If you are interested in Stoicism you have likely heard of the story of the so-called “Pseudo-Seneca,” but just in case, here it is. Stoicism had ceased to be an independent school of philosophy in the ancient world well before the end of the Western Roman Empire in 476 (and of course some of the other schools lingered only a bit longer, until the Byzantine emperor Justinian I closed the last of them, the Academy in Athens, in 529). But the philosophy had influenced a number of figures, including prominent Christian theologians, throughout the Middle Ages and the early Renaissance.
A pivotal event in our story occurred in 1584, when the Neo-Stoic Justus Lipsius published De Constantia, an introduction to Stoic philosophy based mostly on Seneca. Justus had been persecuted during the Spanish domination of the Netherlands, and thought that Stoicism would be of comfort when facing tyranny and injustice. He almost single-handedly revived the philosophy and attempted an interesting, if not long lasting, reconciliation of it with Christianity.
Seneca was well known already in the 15th century, and increasingly considered a highly moral figure, a sort of secular saint of the new humanists (his fortunes in that respect have seen repeated ups and downs, pretty much from the time he was alive). However, no portrait or bust of him existed, which means that nobody really knew what he looked like — and that is where our mystery tale begins.
At end of the 16th century, Fulvio Orsini, the librarian-antiquarian of the powerful Farnese family in Rome, identified an ancient bust (similar to the one in the figure above) as that of Seneca, and published an illustrated work based on it in 1598. The bust became immediately famous, as it represented a man who seemed to have the characteristics expected from a Sage like Seneca: he was somewhat emaciated, and yet projected an appearance of vigor rooted in internal strength, just the sort of thing that Renaissance enthusiasts of the ancient Greco-Roman civilization were eager to attribute to their favored Roman philosopher.
Interestingly, by the way, Lipsius himself was in Rome in 1570, and it is known to have met Orsini, probably influencing the latter in his thinking about Seneca. Moreover, none other than Peter Paul Rubens turned out to be a student of Lipsius, and he too visited Rome, in 1601, on which occasion (or perhaps a few years later) he saw the Farnese bust. He was duly impressed, so much so that later on, when he built his house in Antwerp in 1612-15, Rubens gave prominent place to a copy of “Seneca’s” bust, a copy that got lost after the sale of Rubens’ house to the Duke of Buckingham in 1625.
Rubens was so inspired by the Roman philosopher that he draw “Seneca” on a number of occasions, basing his renditions on a damaged statue that became the property of Cardinal Scipio Borghese. The best known result of Rubens’ interest was the 1611 painting representing the death of Seneca:
Rubens also painted The Four Philosophers in 1611-12 (now at the Pitti Palace in Florence), a scene representing Rubens himself, his brother Philip, Justus, and Jan van de Wouwere (one of Justus’ student), and featuring “Seneca” as a bust in the background.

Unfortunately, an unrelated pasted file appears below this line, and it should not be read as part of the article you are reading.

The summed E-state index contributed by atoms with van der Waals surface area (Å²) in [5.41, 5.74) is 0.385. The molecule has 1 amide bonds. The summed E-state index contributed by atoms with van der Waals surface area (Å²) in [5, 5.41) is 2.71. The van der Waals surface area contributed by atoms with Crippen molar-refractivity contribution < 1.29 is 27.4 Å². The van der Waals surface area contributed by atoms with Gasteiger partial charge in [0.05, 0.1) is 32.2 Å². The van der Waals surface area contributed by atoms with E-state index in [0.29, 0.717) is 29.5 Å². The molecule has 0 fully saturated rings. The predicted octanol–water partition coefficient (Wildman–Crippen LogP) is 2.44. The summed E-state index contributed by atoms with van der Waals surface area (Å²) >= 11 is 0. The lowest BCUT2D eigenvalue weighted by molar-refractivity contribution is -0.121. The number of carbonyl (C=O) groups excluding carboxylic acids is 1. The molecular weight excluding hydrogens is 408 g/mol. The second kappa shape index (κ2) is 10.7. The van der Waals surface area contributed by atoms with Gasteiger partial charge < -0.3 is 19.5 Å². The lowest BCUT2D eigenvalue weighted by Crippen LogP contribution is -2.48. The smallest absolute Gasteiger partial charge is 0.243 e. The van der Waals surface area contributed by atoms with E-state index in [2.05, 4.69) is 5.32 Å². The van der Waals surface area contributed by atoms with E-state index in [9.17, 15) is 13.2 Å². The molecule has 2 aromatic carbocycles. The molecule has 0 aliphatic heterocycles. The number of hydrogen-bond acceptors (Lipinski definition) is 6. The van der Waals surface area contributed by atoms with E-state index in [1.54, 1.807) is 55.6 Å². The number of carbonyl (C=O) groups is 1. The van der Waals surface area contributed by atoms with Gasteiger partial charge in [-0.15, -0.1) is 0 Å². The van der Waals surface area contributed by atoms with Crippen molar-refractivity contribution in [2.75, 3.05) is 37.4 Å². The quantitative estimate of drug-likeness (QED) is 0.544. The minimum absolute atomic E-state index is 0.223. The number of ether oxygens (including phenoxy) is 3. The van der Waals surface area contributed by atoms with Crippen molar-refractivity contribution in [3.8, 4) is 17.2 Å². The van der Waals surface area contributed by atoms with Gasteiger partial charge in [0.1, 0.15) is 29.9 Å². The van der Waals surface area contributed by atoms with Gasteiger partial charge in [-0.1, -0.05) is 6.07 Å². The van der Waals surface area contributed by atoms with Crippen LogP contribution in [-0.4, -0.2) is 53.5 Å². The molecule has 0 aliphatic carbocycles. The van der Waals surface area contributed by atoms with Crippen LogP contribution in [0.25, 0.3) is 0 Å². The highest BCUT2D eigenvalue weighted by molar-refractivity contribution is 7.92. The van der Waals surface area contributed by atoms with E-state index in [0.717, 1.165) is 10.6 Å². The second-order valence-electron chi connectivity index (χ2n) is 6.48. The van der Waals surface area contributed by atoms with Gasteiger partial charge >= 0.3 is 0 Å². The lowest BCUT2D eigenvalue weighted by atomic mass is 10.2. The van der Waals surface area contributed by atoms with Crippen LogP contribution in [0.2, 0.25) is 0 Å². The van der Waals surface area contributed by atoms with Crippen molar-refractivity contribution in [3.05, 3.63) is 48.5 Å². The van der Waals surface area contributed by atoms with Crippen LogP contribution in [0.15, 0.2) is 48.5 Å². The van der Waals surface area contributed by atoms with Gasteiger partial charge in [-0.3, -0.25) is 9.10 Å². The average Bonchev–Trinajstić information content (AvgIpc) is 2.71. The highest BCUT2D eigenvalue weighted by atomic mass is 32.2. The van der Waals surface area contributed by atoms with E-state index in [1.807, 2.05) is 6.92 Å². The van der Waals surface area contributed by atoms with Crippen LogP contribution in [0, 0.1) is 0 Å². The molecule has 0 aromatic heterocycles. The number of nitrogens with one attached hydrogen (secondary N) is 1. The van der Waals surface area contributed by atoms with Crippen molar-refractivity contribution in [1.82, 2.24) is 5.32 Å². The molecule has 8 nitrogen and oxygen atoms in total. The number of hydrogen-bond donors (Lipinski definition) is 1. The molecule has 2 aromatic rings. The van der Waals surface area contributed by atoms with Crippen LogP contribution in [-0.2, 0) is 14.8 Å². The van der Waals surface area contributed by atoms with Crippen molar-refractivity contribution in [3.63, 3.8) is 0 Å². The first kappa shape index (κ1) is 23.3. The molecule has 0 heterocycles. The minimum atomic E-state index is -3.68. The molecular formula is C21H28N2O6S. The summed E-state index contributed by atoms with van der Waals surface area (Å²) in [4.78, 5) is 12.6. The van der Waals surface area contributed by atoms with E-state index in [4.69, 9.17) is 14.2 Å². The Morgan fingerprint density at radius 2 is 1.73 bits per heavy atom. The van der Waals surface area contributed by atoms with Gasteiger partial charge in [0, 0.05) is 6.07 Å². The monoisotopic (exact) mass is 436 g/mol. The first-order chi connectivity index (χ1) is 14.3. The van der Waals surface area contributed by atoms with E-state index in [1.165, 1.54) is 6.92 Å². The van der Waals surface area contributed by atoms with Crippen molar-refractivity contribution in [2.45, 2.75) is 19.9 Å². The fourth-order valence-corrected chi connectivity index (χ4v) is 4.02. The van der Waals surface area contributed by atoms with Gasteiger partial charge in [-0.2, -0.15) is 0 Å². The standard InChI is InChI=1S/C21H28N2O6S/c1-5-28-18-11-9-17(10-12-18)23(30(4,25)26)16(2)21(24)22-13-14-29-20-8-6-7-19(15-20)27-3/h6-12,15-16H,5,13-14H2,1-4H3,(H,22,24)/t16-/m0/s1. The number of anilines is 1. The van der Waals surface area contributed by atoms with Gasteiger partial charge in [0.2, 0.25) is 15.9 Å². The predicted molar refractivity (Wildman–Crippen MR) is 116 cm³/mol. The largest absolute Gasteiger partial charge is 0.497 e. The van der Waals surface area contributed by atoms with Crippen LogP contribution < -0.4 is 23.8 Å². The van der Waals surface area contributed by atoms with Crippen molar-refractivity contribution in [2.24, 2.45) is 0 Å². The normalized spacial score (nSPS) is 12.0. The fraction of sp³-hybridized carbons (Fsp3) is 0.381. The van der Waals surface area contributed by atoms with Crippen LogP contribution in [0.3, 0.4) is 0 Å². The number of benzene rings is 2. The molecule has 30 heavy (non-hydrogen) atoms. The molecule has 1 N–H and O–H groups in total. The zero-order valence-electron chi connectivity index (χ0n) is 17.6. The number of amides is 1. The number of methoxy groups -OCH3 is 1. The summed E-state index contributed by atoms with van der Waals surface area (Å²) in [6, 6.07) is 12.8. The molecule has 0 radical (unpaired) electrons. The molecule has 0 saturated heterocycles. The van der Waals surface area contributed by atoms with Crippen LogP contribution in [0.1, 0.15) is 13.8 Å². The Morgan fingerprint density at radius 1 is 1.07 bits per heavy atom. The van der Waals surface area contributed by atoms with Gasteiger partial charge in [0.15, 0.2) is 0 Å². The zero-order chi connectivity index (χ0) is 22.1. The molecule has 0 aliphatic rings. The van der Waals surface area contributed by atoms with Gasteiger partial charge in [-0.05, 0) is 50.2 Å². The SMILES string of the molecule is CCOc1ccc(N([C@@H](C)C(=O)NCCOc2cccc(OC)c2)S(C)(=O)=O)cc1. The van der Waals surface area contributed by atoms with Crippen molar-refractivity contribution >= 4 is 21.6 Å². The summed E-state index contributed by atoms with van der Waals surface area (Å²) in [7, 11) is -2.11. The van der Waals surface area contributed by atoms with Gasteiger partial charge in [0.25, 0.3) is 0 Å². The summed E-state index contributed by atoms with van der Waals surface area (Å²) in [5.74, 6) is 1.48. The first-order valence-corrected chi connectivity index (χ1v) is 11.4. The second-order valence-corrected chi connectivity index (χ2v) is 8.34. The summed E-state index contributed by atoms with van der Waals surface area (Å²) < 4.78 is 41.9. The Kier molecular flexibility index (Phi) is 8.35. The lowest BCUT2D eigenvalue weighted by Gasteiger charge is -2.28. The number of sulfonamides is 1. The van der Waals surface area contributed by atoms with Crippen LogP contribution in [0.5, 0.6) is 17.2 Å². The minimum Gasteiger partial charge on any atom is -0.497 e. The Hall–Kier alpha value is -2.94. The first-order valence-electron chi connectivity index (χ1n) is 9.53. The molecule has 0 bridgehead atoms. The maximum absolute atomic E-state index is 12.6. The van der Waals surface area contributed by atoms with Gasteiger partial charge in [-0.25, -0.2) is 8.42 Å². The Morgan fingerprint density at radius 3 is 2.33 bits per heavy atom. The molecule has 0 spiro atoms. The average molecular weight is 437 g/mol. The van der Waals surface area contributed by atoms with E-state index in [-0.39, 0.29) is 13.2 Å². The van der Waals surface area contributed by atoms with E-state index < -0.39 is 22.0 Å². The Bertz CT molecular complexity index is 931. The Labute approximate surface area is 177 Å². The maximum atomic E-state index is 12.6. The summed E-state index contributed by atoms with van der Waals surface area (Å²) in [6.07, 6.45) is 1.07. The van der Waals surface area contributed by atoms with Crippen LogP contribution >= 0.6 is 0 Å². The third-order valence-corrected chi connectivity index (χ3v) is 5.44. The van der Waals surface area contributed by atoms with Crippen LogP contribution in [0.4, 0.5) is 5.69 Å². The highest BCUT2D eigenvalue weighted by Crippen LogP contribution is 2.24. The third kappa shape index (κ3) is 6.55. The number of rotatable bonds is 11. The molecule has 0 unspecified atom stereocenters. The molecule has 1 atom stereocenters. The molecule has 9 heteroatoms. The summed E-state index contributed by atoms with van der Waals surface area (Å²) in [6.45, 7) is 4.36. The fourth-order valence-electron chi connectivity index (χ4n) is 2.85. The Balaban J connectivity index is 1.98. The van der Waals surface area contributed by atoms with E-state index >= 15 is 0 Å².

Several other artists of the period reproduced “Seneca,” including Jan Brueghel the Elder in his The Sense of Sight, 1618 (Prado, Madrid). See if you can spot it among other ancient Roman luminaries:
A bit later on, in mid-17th century, a number of painters began to produce so-called “Vanitas” still lives, paintings with a moralizing message, and a few by Matthias Withoos included “Seneca.” The writing in one of these works expresses what very much sounds like a reference to the Stoics: “Human beings with all virtues armed against happiness and unhappiness.”
Back to the Pseudo-Seneca bust: the most famous one is actually a Roman bronze from the late I Century (currently at the Museo Archeologico Nazionale in Naples), but it is nowadays thought to most likely represent the playwright Aristophanes (or the poet Hesiod). It was discovered in the Villa of the Papyri at Herculaneum in 1754 (i.e., after the above recalled events), but it is itself a copy of a lost original Greek bronze from 200BCE, which presumably also gave origin to the other Pseudo-Senecas, of which a dozen had been discovered by the 17th century.
Johann Joachim Winckelman, a German historian and archeologist who profoundly disliked Seneca (to the point of calling him a “low pedant”), was the first to doubt of the authenticity of Pseudo-Seneca, already in 1764.
We now know pretty much for sure that Winckelman was right in being skeptical (though not about the pedant part): the real likeness of Seneca was discovered in 1813 at the Villa Mattei on the Celio hill in Rome. It is one side of an unusual double bust featuring Socrates on the other side, and is now at the Altes Museum in Berlin:
How do we know this is really Seneca? If you look closely, it clearly says so on the bust itself, and there is no reason to think that the inscription is a forgery added later to the marble portrait.
Lots more can be found on the story of Pseudo-Seneca — including a number of illustrations of other busts and paintings — in a little known article by Wolfram Prinz, entitled “The Four Philosophers by Rubens and the Pseudo-Seneca in Seventeenth-Century Painting,” and published in The Art Bulletin 55(3):410-418, 1973. (The article can be downloaded here, if you register for an account.)
Interestingly, Prinz shrewdly observes that “it is hardly possible to believe that the real bust of Seneca would have enjoyed the same success as the impressive pseudo-Seneca.” It just wouldn’t have fit the part of the ascetic sage, I guess.